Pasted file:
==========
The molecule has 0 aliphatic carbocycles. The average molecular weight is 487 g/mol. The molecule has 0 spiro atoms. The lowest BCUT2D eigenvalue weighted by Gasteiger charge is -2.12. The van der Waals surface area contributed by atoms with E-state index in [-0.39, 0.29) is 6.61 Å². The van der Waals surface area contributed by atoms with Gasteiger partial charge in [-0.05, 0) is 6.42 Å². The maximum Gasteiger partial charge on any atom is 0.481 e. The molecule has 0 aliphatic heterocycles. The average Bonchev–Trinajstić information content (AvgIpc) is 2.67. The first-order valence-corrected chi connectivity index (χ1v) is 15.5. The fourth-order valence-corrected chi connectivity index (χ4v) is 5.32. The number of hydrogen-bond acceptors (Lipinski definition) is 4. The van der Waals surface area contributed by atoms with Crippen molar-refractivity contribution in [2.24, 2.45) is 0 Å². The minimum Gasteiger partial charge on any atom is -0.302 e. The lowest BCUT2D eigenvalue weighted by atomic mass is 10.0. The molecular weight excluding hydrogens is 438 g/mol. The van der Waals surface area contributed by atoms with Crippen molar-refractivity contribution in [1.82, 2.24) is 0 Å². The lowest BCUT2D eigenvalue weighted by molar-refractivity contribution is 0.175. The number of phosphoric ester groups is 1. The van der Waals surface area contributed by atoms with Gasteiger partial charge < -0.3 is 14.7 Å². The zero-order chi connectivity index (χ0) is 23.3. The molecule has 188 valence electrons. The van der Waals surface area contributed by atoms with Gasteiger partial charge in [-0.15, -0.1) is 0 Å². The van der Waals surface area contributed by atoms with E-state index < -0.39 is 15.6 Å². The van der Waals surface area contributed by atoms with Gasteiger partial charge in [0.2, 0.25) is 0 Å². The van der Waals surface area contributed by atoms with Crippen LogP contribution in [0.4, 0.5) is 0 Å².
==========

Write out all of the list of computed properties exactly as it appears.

The molecule has 0 aliphatic carbocycles. The average molecular weight is 487 g/mol. The molecule has 0 spiro atoms. The lowest BCUT2D eigenvalue weighted by Gasteiger charge is -2.12. The van der Waals surface area contributed by atoms with E-state index in [-0.39, 0.29) is 6.61 Å². The van der Waals surface area contributed by atoms with Gasteiger partial charge in [-0.05, 0) is 6.42 Å². The maximum Gasteiger partial charge on any atom is 0.481 e. The molecule has 0 aliphatic heterocycles. The average Bonchev–Trinajstić information content (AvgIpc) is 2.67. The first-order valence-corrected chi connectivity index (χ1v) is 15.5. The fourth-order valence-corrected chi connectivity index (χ4v) is 5.32. The number of hydrogen-bond acceptors (Lipinski definition) is 4. The van der Waals surface area contributed by atoms with Crippen molar-refractivity contribution in [2.24, 2.45) is 0 Å². The minimum Gasteiger partial charge on any atom is -0.302 e. The lowest BCUT2D eigenvalue weighted by atomic mass is 10.0. The molecular weight excluding hydrogens is 438 g/mol. The van der Waals surface area contributed by atoms with Crippen molar-refractivity contribution in [1.82, 2.24) is 0 Å². The lowest BCUT2D eigenvalue weighted by molar-refractivity contribution is 0.175. The number of phosphoric ester groups is 1. The van der Waals surface area contributed by atoms with Gasteiger partial charge < -0.3 is 14.7 Å². The zero-order chi connectivity index (χ0) is 23.3. The molecule has 188 valence electrons. The van der Waals surface area contributed by atoms with Gasteiger partial charge in [-0.15, -0.1) is 0 Å². The van der Waals surface area contributed by atoms with E-state index < -0.39 is 15.6 Å². The van der Waals surface area contributed by atoms with Gasteiger partial charge in [0.2, 0.25) is 0 Å². The van der Waals surface area contributed by atoms with Crippen LogP contribution in [0.4, 0.5) is 0 Å².